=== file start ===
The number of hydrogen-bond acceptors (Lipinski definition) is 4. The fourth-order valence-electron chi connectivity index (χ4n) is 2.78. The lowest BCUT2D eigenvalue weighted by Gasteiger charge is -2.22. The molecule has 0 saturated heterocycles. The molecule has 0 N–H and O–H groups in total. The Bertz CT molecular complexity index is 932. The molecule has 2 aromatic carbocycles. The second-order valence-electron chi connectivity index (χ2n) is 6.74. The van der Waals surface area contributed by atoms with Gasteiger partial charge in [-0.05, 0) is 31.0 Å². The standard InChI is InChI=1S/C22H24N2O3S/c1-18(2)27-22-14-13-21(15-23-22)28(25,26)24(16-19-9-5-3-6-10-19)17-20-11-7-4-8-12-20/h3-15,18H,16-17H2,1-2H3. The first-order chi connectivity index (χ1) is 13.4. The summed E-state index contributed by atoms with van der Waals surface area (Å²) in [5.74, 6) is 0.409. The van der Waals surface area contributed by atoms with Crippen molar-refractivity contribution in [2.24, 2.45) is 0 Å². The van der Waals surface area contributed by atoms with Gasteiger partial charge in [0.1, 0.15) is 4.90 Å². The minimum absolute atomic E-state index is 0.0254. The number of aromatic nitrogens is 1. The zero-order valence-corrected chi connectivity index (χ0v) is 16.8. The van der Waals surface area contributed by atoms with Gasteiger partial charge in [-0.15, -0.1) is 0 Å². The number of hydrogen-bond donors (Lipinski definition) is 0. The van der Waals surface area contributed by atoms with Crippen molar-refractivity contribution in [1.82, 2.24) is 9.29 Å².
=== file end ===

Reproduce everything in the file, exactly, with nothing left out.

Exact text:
The number of hydrogen-bond acceptors (Lipinski definition) is 4. The fourth-order valence-electron chi connectivity index (χ4n) is 2.78. The lowest BCUT2D eigenvalue weighted by Gasteiger charge is -2.22. The molecule has 0 saturated heterocycles. The molecule has 0 N–H and O–H groups in total. The Bertz CT molecular complexity index is 932. The molecule has 2 aromatic carbocycles. The second-order valence-electron chi connectivity index (χ2n) is 6.74. The van der Waals surface area contributed by atoms with Gasteiger partial charge in [-0.05, 0) is 31.0 Å². The standard InChI is InChI=1S/C22H24N2O3S/c1-18(2)27-22-14-13-21(15-23-22)28(25,26)24(16-19-9-5-3-6-10-19)17-20-11-7-4-8-12-20/h3-15,18H,16-17H2,1-2H3. The first-order chi connectivity index (χ1) is 13.4. The summed E-state index contributed by atoms with van der Waals surface area (Å²) in [5.74, 6) is 0.409. The van der Waals surface area contributed by atoms with Crippen molar-refractivity contribution in [2.24, 2.45) is 0 Å². The van der Waals surface area contributed by atoms with Gasteiger partial charge in [0.1, 0.15) is 4.90 Å². The minimum absolute atomic E-state index is 0.0254. The number of aromatic nitrogens is 1. The zero-order valence-corrected chi connectivity index (χ0v) is 16.8. The van der Waals surface area contributed by atoms with Gasteiger partial charge in [-0.15, -0.1) is 0 Å². The number of hydrogen-bond donors (Lipinski definition) is 0. The van der Waals surface area contributed by atoms with Crippen molar-refractivity contribution in [1.82, 2.24) is 9.29 Å².